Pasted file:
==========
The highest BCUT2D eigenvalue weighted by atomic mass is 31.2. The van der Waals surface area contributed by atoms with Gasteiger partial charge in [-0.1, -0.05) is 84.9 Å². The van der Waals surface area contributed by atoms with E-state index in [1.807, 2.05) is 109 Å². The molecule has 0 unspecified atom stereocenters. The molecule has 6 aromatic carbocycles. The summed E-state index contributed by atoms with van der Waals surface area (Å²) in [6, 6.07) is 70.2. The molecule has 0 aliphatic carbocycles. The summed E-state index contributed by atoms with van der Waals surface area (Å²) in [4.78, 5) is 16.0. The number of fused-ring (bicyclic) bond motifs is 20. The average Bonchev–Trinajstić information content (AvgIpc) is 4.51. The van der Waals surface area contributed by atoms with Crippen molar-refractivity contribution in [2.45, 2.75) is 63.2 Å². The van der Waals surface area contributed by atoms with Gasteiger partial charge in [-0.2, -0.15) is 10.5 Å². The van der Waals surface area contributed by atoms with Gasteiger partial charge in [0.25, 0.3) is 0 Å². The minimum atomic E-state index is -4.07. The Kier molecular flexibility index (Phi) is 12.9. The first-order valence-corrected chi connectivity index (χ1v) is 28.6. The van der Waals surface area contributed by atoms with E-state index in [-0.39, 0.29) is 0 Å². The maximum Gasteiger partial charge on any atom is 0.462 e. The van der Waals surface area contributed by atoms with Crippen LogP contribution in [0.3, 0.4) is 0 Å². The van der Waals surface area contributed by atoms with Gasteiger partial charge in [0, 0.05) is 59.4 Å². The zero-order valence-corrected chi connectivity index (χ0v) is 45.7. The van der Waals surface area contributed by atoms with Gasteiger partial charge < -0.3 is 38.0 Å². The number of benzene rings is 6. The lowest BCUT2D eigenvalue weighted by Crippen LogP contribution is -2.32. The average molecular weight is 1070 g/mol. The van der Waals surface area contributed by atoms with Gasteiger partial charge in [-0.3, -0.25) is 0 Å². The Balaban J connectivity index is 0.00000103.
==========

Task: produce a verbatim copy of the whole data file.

The highest BCUT2D eigenvalue weighted by atomic mass is 31.2. The van der Waals surface area contributed by atoms with Gasteiger partial charge in [-0.1, -0.05) is 84.9 Å². The van der Waals surface area contributed by atoms with E-state index in [1.807, 2.05) is 109 Å². The molecule has 0 unspecified atom stereocenters. The molecule has 6 aromatic carbocycles. The summed E-state index contributed by atoms with van der Waals surface area (Å²) in [6, 6.07) is 70.2. The molecule has 0 aliphatic carbocycles. The summed E-state index contributed by atoms with van der Waals surface area (Å²) in [4.78, 5) is 16.0. The number of fused-ring (bicyclic) bond motifs is 20. The average Bonchev–Trinajstić information content (AvgIpc) is 4.51. The van der Waals surface area contributed by atoms with Crippen molar-refractivity contribution in [2.45, 2.75) is 63.2 Å². The van der Waals surface area contributed by atoms with Gasteiger partial charge in [-0.2, -0.15) is 10.5 Å². The van der Waals surface area contributed by atoms with Gasteiger partial charge in [0.25, 0.3) is 0 Å². The minimum atomic E-state index is -4.07. The Kier molecular flexibility index (Phi) is 12.9. The first-order valence-corrected chi connectivity index (χ1v) is 28.6. The van der Waals surface area contributed by atoms with E-state index in [-0.39, 0.29) is 0 Å². The maximum Gasteiger partial charge on any atom is 0.462 e. The van der Waals surface area contributed by atoms with Crippen LogP contribution in [0.3, 0.4) is 0 Å². The van der Waals surface area contributed by atoms with Gasteiger partial charge in [0, 0.05) is 59.4 Å². The zero-order valence-corrected chi connectivity index (χ0v) is 45.7. The van der Waals surface area contributed by atoms with Gasteiger partial charge < -0.3 is 38.0 Å². The number of benzene rings is 6. The lowest BCUT2D eigenvalue weighted by Crippen LogP contribution is -2.32. The average molecular weight is 1070 g/mol. The van der Waals surface area contributed by atoms with Gasteiger partial charge in [-0.3, -0.25) is 0 Å². The Balaban J connectivity index is 0.00000103.